How to Disable Onboard Video if there is No Option in the BIOS to do it.
I have tested this on one of my older Supermicro Server motherboards that has onboard video, but gives no option to disable it in the motherboard BIOS. PiMP OS works, but my miners and some PiMP OS tools are crashing out because of this onboard video.
(In reality, this method can be used to disable any "pci" device on the system, but if you don't know what you are doing, you're going to "brick" your PiMP OS install and will have to re-image your drive.)
Issue: Can't Disable Onboard Video in motherboard BIOS. PiMP OS is working, but
gputoolis having an issue with "incorrect GPU bus_id".
Fix: The below steps will disable the onboard video controller via Linux.
Step 1. List All "PCI" Devices
From the terminal/SSH, run
The onboard video controller is a "pci" device, so before we can disable it, we need to identify the pci bus address of the device. Running the above command will list out all known "pci" devices along with their bus address.
Sample output of the
Notice that the output is in three parts:
Step 2: Identify the Onboard Video Controller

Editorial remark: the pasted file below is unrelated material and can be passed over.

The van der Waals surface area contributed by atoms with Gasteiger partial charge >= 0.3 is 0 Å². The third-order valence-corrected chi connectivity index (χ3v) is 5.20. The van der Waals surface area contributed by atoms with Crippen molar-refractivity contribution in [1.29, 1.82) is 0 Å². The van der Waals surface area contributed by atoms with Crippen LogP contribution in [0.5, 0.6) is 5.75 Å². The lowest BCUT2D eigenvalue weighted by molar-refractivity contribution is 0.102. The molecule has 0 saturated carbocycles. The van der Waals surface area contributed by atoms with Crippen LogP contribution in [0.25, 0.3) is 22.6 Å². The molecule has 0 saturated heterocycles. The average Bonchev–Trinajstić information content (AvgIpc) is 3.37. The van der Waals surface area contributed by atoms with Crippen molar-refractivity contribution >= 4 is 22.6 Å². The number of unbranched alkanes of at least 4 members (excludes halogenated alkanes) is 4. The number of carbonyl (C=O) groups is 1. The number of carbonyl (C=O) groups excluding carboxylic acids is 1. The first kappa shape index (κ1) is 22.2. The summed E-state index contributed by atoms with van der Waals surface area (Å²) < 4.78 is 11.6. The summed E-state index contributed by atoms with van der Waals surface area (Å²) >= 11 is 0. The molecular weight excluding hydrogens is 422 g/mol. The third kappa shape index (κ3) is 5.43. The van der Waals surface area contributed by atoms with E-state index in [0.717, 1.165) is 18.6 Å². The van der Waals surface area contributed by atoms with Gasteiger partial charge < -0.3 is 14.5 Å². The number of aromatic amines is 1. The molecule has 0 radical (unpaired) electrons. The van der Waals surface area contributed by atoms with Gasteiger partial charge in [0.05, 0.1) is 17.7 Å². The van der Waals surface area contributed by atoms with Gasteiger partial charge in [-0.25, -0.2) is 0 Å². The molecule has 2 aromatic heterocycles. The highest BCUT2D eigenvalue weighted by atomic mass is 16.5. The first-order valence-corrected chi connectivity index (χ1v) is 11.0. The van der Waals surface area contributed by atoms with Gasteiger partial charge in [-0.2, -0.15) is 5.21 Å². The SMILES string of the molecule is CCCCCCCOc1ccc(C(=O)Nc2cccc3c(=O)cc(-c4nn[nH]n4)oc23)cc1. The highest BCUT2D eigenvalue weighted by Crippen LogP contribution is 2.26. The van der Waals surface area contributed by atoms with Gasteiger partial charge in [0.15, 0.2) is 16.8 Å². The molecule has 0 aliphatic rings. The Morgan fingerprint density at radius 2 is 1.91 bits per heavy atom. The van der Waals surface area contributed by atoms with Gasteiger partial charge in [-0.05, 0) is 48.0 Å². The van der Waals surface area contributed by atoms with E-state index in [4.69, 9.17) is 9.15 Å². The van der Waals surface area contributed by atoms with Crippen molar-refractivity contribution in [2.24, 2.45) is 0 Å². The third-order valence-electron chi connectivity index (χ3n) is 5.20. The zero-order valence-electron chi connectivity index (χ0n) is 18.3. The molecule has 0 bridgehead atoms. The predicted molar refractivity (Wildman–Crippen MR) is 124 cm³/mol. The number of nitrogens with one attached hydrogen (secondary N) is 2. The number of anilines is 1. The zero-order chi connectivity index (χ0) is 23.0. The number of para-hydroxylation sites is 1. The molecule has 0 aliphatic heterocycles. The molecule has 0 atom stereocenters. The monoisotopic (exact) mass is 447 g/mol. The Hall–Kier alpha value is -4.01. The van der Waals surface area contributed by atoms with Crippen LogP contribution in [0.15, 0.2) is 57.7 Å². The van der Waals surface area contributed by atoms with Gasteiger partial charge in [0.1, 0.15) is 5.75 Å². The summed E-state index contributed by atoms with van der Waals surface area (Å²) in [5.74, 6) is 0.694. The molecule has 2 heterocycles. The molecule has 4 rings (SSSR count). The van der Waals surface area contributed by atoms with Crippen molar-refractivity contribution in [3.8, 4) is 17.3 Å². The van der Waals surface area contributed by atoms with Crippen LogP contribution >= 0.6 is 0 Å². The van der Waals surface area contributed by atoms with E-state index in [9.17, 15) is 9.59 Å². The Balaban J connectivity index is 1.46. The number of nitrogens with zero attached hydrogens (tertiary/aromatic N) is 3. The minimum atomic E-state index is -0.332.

Scroll through the list until you've identified your onboard video controller.
-Most will have a Device Type that looks something like "VGA compatible controller".
-Most will also probably have "Intel" in the Device Name.
-Just be sure you are not identifying one of your actual GPU's that you use for mining.
When you have properly identified the correct device, write down the full Bus Address.
-A full Bus Address is in the form
Step 3. Kick that Onboard Video Controller Out
echo 1 > /sys/bus/pci/devices/0000\:<AA>\:<BB>.<C>/remove
echo 1 > /sys/bus/pci/devices/0000\:06\:04.0/remove)
Step 4: Force PiMP to Re-check the System
That's it! That pesky onboard video controller is now gone! If you run another
lspcicommand you will no longer see it in the list.
Since you ran the
gputool(PiMP OS) won't see it either.
Step 5: Make it Stick!
These changes are not preserved between reboots, so if you want them to stick, we'll need to add both commands to the
/root/startup.shfile, before the first
gputool --configcommand is executed.
nano /root/startup.shto open the
startup.shfile in the editor.
Scroll down until you find the
sleep 20 && /opt/pimp/gputool --configcommand and add your two commands above it.
Save those changes with
Reboot your rig and run another
lspcito see that your onboard video controller is nowhere to be found.
Happy Mining, PiMPs!
An easy way to narrow down the list of devices from 'lspci' is to filter it for the keyword VGA, like so: 'lspci | grep VGA'.
This "pipes" the output from 'lspci' to the 'grep' command to look for the keyword VGA using the "|" character, which is known as a 'pipe'.
The output from this piped command will only be the lines from 'lspci' that have the keyword VGA in them.
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